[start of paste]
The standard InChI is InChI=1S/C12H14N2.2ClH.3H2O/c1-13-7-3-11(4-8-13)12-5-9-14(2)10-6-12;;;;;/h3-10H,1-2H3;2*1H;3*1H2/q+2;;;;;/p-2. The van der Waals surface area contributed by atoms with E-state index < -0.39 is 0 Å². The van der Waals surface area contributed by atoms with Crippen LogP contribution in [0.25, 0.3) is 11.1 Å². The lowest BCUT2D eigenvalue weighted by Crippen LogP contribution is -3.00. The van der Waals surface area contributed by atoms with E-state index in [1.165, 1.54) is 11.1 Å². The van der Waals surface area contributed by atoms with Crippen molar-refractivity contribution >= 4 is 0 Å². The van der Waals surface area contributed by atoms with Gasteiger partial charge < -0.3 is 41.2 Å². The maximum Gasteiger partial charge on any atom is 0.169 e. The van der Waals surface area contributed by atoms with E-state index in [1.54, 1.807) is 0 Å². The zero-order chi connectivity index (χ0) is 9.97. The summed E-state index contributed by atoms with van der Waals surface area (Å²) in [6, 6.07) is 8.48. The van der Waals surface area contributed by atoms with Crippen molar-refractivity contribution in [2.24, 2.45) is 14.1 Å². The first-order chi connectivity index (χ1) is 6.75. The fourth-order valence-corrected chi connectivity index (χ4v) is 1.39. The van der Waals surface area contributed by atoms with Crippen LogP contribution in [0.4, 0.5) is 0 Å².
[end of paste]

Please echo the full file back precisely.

The standard InChI is InChI=1S/C12H14N2.2ClH.3H2O/c1-13-7-3-11(4-8-13)12-5-9-14(2)10-6-12;;;;;/h3-10H,1-2H3;2*1H;3*1H2/q+2;;;;;/p-2. The van der Waals surface area contributed by atoms with E-state index < -0.39 is 0 Å². The van der Waals surface area contributed by atoms with Crippen LogP contribution in [0.25, 0.3) is 11.1 Å². The lowest BCUT2D eigenvalue weighted by Crippen LogP contribution is -3.00. The van der Waals surface area contributed by atoms with E-state index in [1.165, 1.54) is 11.1 Å². The van der Waals surface area contributed by atoms with Crippen molar-refractivity contribution >= 4 is 0 Å². The van der Waals surface area contributed by atoms with Gasteiger partial charge < -0.3 is 41.2 Å². The maximum Gasteiger partial charge on any atom is 0.169 e. The van der Waals surface area contributed by atoms with E-state index in [1.54, 1.807) is 0 Å². The zero-order chi connectivity index (χ0) is 9.97. The summed E-state index contributed by atoms with van der Waals surface area (Å²) in [6, 6.07) is 8.48. The van der Waals surface area contributed by atoms with Crippen molar-refractivity contribution in [2.24, 2.45) is 14.1 Å². The first-order chi connectivity index (χ1) is 6.75. The fourth-order valence-corrected chi connectivity index (χ4v) is 1.39. The van der Waals surface area contributed by atoms with Crippen LogP contribution in [0.4, 0.5) is 0 Å².